Thursday, April 1, 2010

Do you like lichens?

A guest post by Ken.

And so to Currabinny woods, in search of lichens. Remembering my old lichen groups from college (and looking them up on the Internet as a reminder) Crustose, Foliose and Fruticose, I thought the identification would be a doddle. Not quite so.
Lichens are fungi that form stable self-supporting associations with either green algae or cyanobacteria. In lichens the fungus (mycobiont) is distinct from its free-living relatives both morphologically and in the production of unusual chemicals and is incapable of independent existence. The thallus, mostly consisting of the fungal hyphae, envelop the individual cells of the algae (photobiont) and it is the configuration of this thallus, crust-like (crustose), leaf-like (foliose), scaly (squamulose) or bushy (fruticose) that gives the first level distinction. Lichens can lie dormant in a dessicated state allowing them to survive the harshest habitats on Earth but they are extremely sensitive to air pollution. (The Diversity of Living Organisms R S K Barnes, 1998 Blackwell Science p124)

The first 6ft of different tree species was surveyed for different species of lichens.

The following observations were made:
The beech tree (Fagus sylvatica). On this tree we found a crustose lichen called Lecidella elaeochroma f. soralifera. Also present was Pertusaria hymenea (Pore lichen) and Phaeographis dendritica.

Beech tree (Fagus sylvatica)

Phaeographis dendritica

Lecidella elaeochroma f. soralifera with his friend, the beetle (Order Coleoptera)

Pertusaria hymenea

On a birch tree (Betula pendula) we found Lepraria incana (Dust lichen).

Silver birch (Betula pendula)

Lepraria incana on silver birch

On a fallen beech tree was the foliose lichen Parmotrema perlatum (Ruffle lichen), a woodrush (Luzula sylvatica) and the moss Polytrichum commune (see previous blog-entry on this moss).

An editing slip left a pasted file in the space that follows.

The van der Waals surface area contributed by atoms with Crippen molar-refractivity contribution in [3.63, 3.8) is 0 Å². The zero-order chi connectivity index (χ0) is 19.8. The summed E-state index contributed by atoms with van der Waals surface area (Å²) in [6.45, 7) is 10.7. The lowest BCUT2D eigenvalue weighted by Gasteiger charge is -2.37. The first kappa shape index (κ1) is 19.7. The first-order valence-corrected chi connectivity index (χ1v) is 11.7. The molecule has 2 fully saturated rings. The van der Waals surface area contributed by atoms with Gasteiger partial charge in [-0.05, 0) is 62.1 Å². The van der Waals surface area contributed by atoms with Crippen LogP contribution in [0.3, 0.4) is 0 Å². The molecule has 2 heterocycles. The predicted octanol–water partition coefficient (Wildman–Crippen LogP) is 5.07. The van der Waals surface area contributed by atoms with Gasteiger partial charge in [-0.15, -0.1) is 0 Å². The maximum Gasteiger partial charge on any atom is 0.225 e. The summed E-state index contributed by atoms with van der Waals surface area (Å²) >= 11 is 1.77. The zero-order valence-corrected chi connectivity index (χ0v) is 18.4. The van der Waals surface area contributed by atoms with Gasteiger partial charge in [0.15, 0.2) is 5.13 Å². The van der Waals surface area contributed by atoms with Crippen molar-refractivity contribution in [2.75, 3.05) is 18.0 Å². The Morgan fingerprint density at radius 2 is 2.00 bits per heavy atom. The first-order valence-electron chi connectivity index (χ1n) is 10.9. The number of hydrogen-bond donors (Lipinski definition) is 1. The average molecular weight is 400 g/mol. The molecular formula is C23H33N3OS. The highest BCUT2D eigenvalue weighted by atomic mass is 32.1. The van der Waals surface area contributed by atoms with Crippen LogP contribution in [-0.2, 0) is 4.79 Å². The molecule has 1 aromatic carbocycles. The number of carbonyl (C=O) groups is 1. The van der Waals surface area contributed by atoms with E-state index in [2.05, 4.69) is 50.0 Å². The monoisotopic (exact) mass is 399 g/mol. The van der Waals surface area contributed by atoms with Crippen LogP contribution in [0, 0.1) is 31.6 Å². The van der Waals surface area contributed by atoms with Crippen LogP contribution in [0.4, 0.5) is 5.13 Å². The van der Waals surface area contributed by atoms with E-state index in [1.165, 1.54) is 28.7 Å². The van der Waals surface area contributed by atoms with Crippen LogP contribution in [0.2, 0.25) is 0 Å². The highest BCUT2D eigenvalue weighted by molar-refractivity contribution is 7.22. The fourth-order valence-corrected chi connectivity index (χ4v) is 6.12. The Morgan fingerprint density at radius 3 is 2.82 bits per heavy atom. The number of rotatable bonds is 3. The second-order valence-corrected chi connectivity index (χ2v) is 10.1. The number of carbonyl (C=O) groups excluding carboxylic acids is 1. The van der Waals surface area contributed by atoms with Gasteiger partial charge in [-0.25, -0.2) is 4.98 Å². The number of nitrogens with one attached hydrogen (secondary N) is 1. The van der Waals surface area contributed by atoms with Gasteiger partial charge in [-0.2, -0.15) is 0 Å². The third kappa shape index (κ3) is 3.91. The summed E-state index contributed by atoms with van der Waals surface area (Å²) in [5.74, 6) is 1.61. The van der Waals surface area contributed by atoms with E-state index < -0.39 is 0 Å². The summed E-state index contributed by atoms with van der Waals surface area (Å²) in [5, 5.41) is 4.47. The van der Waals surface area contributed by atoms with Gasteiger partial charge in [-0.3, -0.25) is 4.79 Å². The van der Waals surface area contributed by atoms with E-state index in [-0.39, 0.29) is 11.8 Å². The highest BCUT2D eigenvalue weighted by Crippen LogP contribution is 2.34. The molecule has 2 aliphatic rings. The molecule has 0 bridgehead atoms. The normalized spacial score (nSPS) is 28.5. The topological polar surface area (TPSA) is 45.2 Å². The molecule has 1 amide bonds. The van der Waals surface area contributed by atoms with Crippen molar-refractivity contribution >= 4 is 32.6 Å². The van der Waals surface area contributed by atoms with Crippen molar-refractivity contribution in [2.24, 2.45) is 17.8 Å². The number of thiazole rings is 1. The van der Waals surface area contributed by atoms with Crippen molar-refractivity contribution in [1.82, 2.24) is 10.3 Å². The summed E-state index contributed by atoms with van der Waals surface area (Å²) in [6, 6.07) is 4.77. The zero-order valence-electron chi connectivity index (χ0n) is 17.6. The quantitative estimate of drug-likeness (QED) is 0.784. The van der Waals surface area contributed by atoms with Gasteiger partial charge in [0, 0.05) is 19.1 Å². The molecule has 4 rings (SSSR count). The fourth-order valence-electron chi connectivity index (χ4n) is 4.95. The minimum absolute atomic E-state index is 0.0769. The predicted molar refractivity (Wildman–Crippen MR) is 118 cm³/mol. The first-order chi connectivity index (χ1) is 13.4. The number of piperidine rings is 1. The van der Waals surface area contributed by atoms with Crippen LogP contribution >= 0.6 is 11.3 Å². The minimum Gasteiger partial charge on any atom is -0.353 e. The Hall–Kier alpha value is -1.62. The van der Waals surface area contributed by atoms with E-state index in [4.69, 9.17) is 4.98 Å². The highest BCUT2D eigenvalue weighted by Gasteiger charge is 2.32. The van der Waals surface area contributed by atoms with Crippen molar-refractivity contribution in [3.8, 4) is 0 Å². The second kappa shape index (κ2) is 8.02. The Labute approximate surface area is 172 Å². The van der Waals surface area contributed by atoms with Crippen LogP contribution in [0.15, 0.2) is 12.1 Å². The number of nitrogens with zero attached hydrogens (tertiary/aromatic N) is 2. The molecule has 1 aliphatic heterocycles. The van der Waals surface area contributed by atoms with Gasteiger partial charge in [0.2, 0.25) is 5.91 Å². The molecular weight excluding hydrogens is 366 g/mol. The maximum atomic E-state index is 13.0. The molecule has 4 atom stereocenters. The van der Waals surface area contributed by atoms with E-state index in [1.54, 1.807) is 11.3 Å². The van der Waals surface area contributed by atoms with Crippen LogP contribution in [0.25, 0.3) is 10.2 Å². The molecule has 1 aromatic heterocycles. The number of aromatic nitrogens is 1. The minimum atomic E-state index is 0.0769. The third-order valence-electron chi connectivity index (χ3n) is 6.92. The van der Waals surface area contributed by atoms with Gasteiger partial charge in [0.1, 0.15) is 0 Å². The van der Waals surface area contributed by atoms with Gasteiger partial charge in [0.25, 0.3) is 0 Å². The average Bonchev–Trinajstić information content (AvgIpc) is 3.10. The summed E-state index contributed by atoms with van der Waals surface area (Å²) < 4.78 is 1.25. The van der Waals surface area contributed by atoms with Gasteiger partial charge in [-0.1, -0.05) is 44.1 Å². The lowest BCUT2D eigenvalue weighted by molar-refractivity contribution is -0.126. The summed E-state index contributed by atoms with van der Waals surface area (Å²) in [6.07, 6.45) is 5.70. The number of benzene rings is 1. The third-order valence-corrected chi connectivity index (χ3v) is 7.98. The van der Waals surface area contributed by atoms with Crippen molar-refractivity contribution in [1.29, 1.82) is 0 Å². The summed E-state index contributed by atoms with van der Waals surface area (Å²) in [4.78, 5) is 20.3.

Parmotrema perlatum on a fallen beech

Woodrush (Luzula sylvatica) and common haircap moss (Polytrichum commune)

On another fallen tree, this time a Japanese larch (Larix kaemferi), were Parmotrema perlatum again and two fruticose lichens Usnea subfloridana (Beard lichen) and Ramalina farinacea (Farinose cartilage lichen). These types of lichens were higher up in the tree but as it had fallen we were given the opportunity of photographing them up close.

Japanese larch with pink female flower

Usnea subfloridana

Ramalina farinacea

On an oak tree (Quercus sp.) we had more Pertusaria hymenea and some Lepraria incana.

Oak (Quercus sp.)

Pertusaria hymenea on oak tree

On Scots pine (Pinus sylvestris) we had more Lepraria incana.

Scots pine (Pinus sylvestris)

Lepraria incana

Overall the most common lichen, present on three of the tree species was Lepraria incana. This lichen species is found on shaded trees and this would be the case for a lot of the Currabinny trees. Or maybe we just like the quiet places.
We also saw a few varieties of fungus, one of which is an old friend of mine, Trametes versicolor. Another favorite was the plant Montbretia or St. Anthony's lily (Crocosmia x crocosmiiflora) which we had to confirm by unearthing its bulb (the woodrush had no such bulb) as none of its orange flowers were yet visible. We shall have to wait until July.
A fungus

Trametes versicolor (removed and placed on trunk)

Trametes versicolor a white-rot fungus

Montbretia (note the bulb)
Anyway until next time,

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